by Kelly Gaier Evans, Director of the Ohio STEM Learning Network
Computer Science Education Week is just around the corner. At a recent state committee meeting on computer science, data provided by JobsOhio showed the skill gap between computer science (CS) occupations and the supply of CS graduates in our state widens by over eleven thousand openings (11,000) every year.
Ohio is producing more CS graduates. However, the state’s growth of CS graduates was only 9.5% from 2014-2019. That growth rate puts our state 44th in the country. We can do more.
Why does this matter?
Computer science jobs provide economic mobility for our communities and for our students. The average annual salary is $30,000 higher in CS occupations in Ohio than the median household income in 2019.
Not every student is going to pursue a career in computer science. Yet this one field is a part of almost every aspect of our lives. It is a part of our homes, our communication, and our transportation. Every industry has been impacted by computer science and the speed of change is accelerating. Students need a foundational understanding of computer science just as they need a basic understanding of how food is grown or how the body works. Students need to understand how the world they live in works.
Where can we do better?
The recently released 2021 State of Computer Science Education report compares Ohio to the rest of the country. The report was published by the Code.org Advocacy Coalition, the Computer Science Teachers Association, and the Expanding Computing Education Pathways Alliance. This study looks at access to foundational computer science courses, asking does a high school offer a foundational course in computer science? Only fifty percent (50%) of Ohio high schools offered a foundational computer science course in the 2019-2020 school year. Ohio has made some progress since the last report, increasing our access by eight percent (8%). However, one in every two high schools do not offer their students access to a foundational computer science course.
How does this compare to the schools across the country? Ohio ranks thirty-first (31st) in the country when it comes to high school access to computer science.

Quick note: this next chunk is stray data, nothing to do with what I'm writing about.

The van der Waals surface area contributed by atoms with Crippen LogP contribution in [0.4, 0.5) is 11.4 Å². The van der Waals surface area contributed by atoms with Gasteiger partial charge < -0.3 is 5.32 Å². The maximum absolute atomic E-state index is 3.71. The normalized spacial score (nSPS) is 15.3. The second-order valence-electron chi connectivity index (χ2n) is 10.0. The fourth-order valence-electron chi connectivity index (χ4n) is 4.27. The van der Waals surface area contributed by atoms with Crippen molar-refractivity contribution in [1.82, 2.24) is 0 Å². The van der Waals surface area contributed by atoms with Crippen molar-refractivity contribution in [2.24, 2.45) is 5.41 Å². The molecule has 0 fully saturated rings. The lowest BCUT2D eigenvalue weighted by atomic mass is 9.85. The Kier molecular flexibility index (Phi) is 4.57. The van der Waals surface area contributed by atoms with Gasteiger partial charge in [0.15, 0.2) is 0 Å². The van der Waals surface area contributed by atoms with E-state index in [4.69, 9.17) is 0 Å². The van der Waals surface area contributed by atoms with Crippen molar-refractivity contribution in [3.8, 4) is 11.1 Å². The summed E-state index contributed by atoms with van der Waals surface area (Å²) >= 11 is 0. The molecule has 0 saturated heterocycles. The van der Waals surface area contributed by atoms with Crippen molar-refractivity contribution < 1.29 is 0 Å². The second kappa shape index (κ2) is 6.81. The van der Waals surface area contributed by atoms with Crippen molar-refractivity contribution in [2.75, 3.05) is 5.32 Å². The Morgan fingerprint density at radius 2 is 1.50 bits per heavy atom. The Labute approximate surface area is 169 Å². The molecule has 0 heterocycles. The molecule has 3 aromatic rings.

How to get started with computer science
There are simple steps educators or community members can try today to help us make improvements. An hour of intro activities could help you see computer science in a new way. Twenty minutes of time could win support for a new CS experience at your school, through the OSLN STEM Classroom Grant Program. You could even be the teacher who brings CS to your school.
- Give computer science a try: Just one hour can further your own understanding. Then, try it with others (students, teachers, parents) to build interest in computer science across your community. I’ve included below a number of free resources you can use to get started during CSedWeek, December 6-12, 2021.
- Embed computer science into your classrooms and schools. A few examples:
- Language arts teachers – check out this new Poem Art Hour of Code that allows students to express themselves through the creation of animated poems that they write and code. Bonus – it is accompanied with a seven (7) lesson module which is aligned to ELA standards you can embed into your class.
- Are you an art or music teacher? Help students design a product to meet a specific user’s needs by using the design process (here’s a free lesson plan) and then go a step further and prototype the design using some physical computing.
- Physical Education teachers- help students learn how to make a step counter with a micro:bit and MakeCode
- Get the supports you need to offer CS at your school:
- Interested in adding a foundational computer science course to your school offerings? Check out Code.org’s free curriculum and accompanying professional development for teachers. The yearlong cohort will be offered this coming year at no cost in partnership with the Ohio STEM Learning Network. Applications for the 6-12 level courses (CS Discoveries, CS Principles, and CSA – will open in January). Interested, sign up here to be notified when applications launch.
- K-5 Professional Learning is offered throughout the year. Find a free professional development course here.
There are so many different resources out there in every field! Need some funding to get started? Be sure to apply for a STEM classroom grant by December 2nd. An application will take about 20 minutes and could bring $2,500 to $5,000 to your classroom later this school year.
Have additional ideas that go beyond your school community?
The state is inviting Ohioans to help answer one key question: What would it take for Ohio to become a national leader in computer science education? Ohioans interested in sending ideas to the State Committee on Computer Science are asked to email them by December 2, 2021, to [email protected].